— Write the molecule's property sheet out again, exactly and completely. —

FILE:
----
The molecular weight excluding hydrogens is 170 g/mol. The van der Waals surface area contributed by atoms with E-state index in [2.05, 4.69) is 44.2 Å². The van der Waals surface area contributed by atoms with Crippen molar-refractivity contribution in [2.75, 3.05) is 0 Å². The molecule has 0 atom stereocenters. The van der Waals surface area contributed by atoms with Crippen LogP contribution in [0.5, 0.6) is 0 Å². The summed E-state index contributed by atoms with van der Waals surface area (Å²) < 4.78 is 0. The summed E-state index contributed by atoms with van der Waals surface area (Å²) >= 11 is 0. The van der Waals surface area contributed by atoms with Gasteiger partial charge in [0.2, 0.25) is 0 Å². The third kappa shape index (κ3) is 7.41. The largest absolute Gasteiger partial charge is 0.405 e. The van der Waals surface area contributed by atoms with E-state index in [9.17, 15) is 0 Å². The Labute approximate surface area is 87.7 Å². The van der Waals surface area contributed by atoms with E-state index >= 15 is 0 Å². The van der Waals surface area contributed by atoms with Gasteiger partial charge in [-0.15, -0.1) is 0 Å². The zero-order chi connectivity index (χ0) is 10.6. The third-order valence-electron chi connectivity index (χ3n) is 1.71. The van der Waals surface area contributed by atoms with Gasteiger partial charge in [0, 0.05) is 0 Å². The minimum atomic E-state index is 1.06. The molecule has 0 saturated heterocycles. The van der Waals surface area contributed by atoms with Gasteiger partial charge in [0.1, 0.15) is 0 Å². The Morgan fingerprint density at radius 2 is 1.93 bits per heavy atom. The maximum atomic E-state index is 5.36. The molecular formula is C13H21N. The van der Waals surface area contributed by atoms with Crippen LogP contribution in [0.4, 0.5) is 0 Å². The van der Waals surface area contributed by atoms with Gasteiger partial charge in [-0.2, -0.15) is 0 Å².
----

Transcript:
The molecular weight excluding hydrogens is 170 g/mol. The van der Waals surface area contributed by atoms with E-state index in [2.05, 4.69) is 44.2 Å². The van der Waals surface area contributed by atoms with Crippen molar-refractivity contribution in [2.75, 3.05) is 0 Å². The molecule has 0 atom stereocenters. The van der Waals surface area contributed by atoms with Crippen LogP contribution in [0.5, 0.6) is 0 Å². The summed E-state index contributed by atoms with van der Waals surface area (Å²) < 4.78 is 0. The summed E-state index contributed by atoms with van der Waals surface area (Å²) >= 11 is 0. The van der Waals surface area contributed by atoms with Gasteiger partial charge in [0.2, 0.25) is 0 Å². The third kappa shape index (κ3) is 7.41. The largest absolute Gasteiger partial charge is 0.405 e. The van der Waals surface area contributed by atoms with E-state index in [9.17, 15) is 0 Å². The Labute approximate surface area is 87.7 Å². The van der Waals surface area contributed by atoms with E-state index >= 15 is 0 Å². The van der Waals surface area contributed by atoms with Gasteiger partial charge in [-0.15, -0.1) is 0 Å². The zero-order chi connectivity index (χ0) is 10.6. The third-order valence-electron chi connectivity index (χ3n) is 1.71. The van der Waals surface area contributed by atoms with Gasteiger partial charge in [0, 0.05) is 0 Å². The minimum atomic E-state index is 1.06. The molecule has 0 saturated heterocycles. The van der Waals surface area contributed by atoms with Gasteiger partial charge in [0.1, 0.15) is 0 Å². The Morgan fingerprint density at radius 2 is 1.93 bits per heavy atom. The maximum atomic E-state index is 5.36. The molecular formula is C13H21N. The van der Waals surface area contributed by atoms with Crippen LogP contribution in [0.4, 0.5) is 0 Å². The van der Waals surface area contributed by atoms with Gasteiger partial charge in [-0.2, -0.15) is 0 Å².